And he said, “No; but I am the commander of the army of the LORD. Now I have come.” 

And Joshua fell on his face to the earth and worshiped and said to him, “What does my lord say to his servant?” (Joshua 5:13-14 ESV)

Jesus, the Commander of the Lord’s Army, does not take sides between two warring factions of people. He stands for God against all sin. His mission, while living as a man, was to command people repent of their sin and turn toward God. Speaking about people who died by accident or by the hand of a despotic leader, Jesus tells those who are following Him, they must repent or they will also die a spiritual death. In Luke 13 He uses the same phrase twice. “No, I tell you; but unless you repent, you will all likewise perish” (Luke 13:3, 5 ESV). Repentance is not an option. Repentance is commanded and obedience is expected.

The world carries superstitious opinions about God, believing the God of the Old Testament, the Hebrew Scriptures, is a God of wrath, while Jesus, the God of the New Testament, is a God of love, peace and forgiveness. Scripture is filled with God’s compassion toward His people and wrath toward His enemies. Jesus did not come to bring peace to everyone. He came to separate those who are His from those who hate Him and rebel against Him. “Do not think that I have come to bring peace to the earth. I have not come to bring peace, but a sword” (Matthew 10:34 ESV). Those who follow Jesus must pick up their cross, which is His cross, and be willing to die to this world to live for God. Those who hate Jesus will persecute those who walk with Him. Since they cannot persecute and murder God they will do what they can to those who are God’s. Even members of a family will fight against each other. “And whoever does not take his cross and follow me is not worthy of me. Whoever finds his life will lose it, and whoever loses his life for my sake will find it” (Matthew 10:38-39 ESV). Those who follow Christ must completely abandon themselves to Him. Obedience is expected and carries no merit before God. Disobedience brings God’s wrath.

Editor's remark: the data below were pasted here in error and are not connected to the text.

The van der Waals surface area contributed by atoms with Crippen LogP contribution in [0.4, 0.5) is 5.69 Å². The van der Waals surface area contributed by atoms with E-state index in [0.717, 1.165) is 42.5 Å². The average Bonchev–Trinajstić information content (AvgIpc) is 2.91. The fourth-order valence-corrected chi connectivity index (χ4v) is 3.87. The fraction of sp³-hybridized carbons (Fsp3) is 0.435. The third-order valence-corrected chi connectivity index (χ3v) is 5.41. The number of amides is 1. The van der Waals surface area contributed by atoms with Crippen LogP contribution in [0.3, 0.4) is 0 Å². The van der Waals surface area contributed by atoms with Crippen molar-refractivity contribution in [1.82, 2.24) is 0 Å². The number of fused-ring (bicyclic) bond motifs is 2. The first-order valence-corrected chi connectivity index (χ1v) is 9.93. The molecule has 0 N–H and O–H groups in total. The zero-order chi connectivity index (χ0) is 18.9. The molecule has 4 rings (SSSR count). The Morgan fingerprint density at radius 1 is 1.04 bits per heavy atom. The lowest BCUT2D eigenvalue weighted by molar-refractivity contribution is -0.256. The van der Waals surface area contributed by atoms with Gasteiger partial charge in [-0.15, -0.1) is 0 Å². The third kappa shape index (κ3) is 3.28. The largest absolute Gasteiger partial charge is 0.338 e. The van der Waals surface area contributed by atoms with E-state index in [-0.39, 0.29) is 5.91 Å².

War terminology is used in this Psalm because we are engaged in war. Those who hate God, His enemies, want to destroy all God has created and subvert all God’s purposes for His creation. The Deceiver does not care about winning, knowing he has already lost the war. Those people who fight against God think they can win. Their view of God is superstitious and unreasonable. God fights for Himself, not for us. Yet, we receive the benefit of His compassion and mercy, freely given though our time in this world.

Justice

All my enemies shall be ashamed and greatly troubled; 
they shall turn back and be put to shame in a moment. (Psalm 6:10)